Taqueria Los Comales, like many other Chicago restaurants and retailers, has an avocado problem.
Because of a supply shortage this summer, the family-owned restaurant chain has had to pay a premium for the popular menu item in recent weeks, shelling out close to $100 for 48-count cases of avocados that usually sell this time of year for between $68 and $72.
"We can afford to lose a little profit, but we can't take it on the chin all summer," said Christina Gonzalez, manager of the Little Village location and daughter of Camerino Gonzalez, who founded the company in 1973.
"What do you do if you're a Mexican restaurant? Do you not serve avocado?"
Soaring avocado prices throughout the U.S. — largely a result of crop shortages in Mexico and California — have forced tough questions for Chicago-area businesses selling the fatty green fruit to consumers who can't seem to get enough. Shoppers likely have noticed steeper prices in stores and, possibly, smaller portions or fewer options at restaurants. It's not clear when prices could return to normal.
"Prices have gotten stupid and the main reason is prices are this high and people are still buying," said Peter Testa, president of Testa Produce, one of Chicago's longtime produce wholesalers.
The majority of avocados sold in Chicago come from Mexico, Testa said, and the Mexican producers may be reluctant to ease off the shortage-inflated prices because the demand remains so high.
As of Wednesday, the average wholesale price for a 48-count case of avocados was $83.75, more than double the $34.45 for the same time last year, according to the data from the American Restaurant Association. That's also the highest figure on record since the restaurant industry group began tracking the data in 1999.
Chef Rick Bayless, who opened Frontera Grill more than 30 years ago and now oversees 13 additional restaurants, said he tries to balance such price hikes on ingredients throughout the year instead of passing them onto customers.
"Occasionally, when an ingredient goes really high, we will figure out ways to use less of it (stop using it as a garnish or stop offering two guacamoles on the same menu, for instance), just to put less pressure on maintaining a sustainable food cost," Bayless said in an email.
Gonzalez, of Taqueria Los Comales, said she was temporarily pulling avocado from the menu this weekend until they can determine how to better address the pricing spike, a stopgap measure she's also recommending for the chain's other 13 locations, some of which are owned by other family members.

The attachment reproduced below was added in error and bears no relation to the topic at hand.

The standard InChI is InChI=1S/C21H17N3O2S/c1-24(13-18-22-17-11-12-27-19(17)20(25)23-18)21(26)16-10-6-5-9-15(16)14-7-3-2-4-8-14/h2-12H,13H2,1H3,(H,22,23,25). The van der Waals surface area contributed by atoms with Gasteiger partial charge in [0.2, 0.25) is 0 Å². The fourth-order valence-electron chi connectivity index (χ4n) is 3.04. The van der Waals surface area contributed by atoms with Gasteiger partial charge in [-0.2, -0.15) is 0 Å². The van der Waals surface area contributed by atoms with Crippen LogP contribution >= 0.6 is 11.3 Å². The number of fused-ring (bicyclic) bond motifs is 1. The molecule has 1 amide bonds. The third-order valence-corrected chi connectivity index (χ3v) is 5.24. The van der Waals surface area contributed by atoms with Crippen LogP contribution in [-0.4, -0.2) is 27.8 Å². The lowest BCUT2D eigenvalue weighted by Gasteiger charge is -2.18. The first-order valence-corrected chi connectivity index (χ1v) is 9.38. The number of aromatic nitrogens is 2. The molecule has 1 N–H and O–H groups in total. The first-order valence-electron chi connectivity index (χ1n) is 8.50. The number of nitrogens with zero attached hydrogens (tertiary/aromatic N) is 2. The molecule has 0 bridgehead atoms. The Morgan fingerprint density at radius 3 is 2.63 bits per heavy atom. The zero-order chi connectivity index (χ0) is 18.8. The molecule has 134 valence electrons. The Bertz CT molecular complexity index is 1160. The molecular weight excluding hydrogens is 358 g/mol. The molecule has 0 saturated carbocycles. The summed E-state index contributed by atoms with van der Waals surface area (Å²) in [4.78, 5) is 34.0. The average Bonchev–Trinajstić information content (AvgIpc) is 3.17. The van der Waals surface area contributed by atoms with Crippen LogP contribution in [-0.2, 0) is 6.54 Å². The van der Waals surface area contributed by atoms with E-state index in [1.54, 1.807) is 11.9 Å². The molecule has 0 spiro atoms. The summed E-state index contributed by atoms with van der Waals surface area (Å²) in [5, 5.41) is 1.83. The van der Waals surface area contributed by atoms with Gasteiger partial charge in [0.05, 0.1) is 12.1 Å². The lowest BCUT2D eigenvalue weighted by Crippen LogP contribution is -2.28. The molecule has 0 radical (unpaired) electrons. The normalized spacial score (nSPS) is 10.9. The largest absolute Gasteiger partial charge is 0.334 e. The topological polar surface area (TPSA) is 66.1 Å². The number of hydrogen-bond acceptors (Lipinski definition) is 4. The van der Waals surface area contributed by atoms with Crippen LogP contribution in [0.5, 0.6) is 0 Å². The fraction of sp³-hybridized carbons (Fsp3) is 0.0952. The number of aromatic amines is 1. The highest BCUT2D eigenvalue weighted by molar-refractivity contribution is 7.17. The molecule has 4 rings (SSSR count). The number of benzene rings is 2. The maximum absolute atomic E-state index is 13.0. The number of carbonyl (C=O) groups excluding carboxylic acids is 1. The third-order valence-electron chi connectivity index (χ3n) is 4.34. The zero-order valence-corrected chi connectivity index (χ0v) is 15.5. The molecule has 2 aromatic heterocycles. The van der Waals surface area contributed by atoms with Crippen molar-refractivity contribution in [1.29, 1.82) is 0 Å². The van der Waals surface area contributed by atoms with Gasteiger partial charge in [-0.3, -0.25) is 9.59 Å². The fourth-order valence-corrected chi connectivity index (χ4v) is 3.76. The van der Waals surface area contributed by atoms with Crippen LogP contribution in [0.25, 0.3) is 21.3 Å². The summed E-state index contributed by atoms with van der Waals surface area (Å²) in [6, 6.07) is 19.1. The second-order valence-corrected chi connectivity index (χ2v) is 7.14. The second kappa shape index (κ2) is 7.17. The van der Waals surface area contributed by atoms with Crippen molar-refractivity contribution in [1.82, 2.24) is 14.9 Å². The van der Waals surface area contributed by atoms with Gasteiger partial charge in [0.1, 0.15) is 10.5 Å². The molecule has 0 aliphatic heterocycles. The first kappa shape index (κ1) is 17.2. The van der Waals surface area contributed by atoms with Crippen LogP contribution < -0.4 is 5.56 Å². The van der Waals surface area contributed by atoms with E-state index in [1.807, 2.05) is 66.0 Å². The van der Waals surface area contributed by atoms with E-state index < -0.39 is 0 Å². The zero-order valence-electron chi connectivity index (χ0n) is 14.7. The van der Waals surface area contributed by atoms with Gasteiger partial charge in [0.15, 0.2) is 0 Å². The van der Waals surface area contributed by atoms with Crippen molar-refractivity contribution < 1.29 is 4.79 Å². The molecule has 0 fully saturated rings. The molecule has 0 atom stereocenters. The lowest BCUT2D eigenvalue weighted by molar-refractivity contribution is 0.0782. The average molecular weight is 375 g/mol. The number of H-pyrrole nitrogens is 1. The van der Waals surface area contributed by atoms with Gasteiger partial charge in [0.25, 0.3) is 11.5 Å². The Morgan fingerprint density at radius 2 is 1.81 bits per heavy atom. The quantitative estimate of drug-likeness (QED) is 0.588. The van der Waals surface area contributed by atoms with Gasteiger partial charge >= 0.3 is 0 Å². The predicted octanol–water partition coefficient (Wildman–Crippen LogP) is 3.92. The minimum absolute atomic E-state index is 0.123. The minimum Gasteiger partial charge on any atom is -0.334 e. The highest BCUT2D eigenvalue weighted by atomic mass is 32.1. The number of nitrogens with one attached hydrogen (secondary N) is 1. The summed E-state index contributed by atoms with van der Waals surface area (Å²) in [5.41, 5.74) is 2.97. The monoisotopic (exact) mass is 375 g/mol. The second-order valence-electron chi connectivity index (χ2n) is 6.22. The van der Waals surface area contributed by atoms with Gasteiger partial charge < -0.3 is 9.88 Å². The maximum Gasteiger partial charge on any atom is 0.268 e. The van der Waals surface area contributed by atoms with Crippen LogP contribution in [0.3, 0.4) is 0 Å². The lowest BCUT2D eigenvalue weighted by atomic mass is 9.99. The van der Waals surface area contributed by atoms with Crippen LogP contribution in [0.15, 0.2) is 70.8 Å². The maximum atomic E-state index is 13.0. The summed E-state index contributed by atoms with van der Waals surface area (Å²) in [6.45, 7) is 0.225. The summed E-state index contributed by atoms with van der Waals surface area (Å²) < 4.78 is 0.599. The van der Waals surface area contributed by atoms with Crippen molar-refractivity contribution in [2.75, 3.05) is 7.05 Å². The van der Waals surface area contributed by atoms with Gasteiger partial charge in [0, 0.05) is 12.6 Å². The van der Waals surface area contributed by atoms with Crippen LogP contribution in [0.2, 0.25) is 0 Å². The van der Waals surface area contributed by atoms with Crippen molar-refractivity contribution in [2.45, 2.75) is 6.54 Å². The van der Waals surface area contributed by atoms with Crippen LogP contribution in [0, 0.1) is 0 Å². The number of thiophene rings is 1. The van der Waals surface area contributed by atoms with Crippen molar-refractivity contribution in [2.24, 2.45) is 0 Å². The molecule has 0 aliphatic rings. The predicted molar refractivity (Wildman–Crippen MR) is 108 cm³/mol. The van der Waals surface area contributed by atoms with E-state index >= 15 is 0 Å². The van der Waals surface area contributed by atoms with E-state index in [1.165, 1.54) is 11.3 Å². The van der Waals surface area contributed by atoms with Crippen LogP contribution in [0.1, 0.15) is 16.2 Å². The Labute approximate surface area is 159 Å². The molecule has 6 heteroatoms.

One possibility is to mix in avocado pulp with fresh avocados to cut back on costs, she said. But they’re reluctant to raise prices.
"We are hoping to weather this hurdle before taking such a drastic measure," Gonzalez said.
Speaking of weather, both Gonzales and Testa said they were concerned that weather from Hurricane Irma, currently bearing down on Florida, could further affect the avocado supply chain in both Mexico and Guatemala.
"It's not a good time to be in the produce business," Testa said. "It's good if you're making umbrellas."
The avocado shortage has also hit grocery stores.
At Pete's Fresh Market this time of year, avocados are usually on sale for two for $1 or three for $2. Not this year. Instead, smaller avocados are selling for $1.29 a piece and larger avocados cost $2.89, said Steven Sotirakopulos, one of the grocery chain's produce buyers.
Pete's Fresh Market is paying twice as much as it usually does for those avocados, Sotirakopulos said. And as a result of the higher retail prices, sales volume is about half of what it was just four months ago, he said.
"We can't make our normal markup because of inflationary pressures, but people still want their avocados. ... We're selling them as cheap as we can, put it that way," Sotirakopulos said.
Mary Bergen, an avocado grower in Ojai, Calif., said this has been one of her worst years in terms of output. Bergen typically produces about 8,000 pounds of avocados per acre on her 100-acre Rancho Dos Rios farm. This year will be closer to 1,000 pounds per acre, she said.
Avocados are a fickle crop, she said. One year is bust; the next year, boom.
A heat wave during the blooming season was the culprit for this year's disappointment, which was in lockstep with the underwhelming season experienced by many California growers, she said.
On the bright side, at least from a farmer's perspective, there's no shortage of demand to help offset the exorbitant costs of doing business.
"People wouldn't buy them at this price if they didn't love them," Bergen said. "That's the really hopeful part."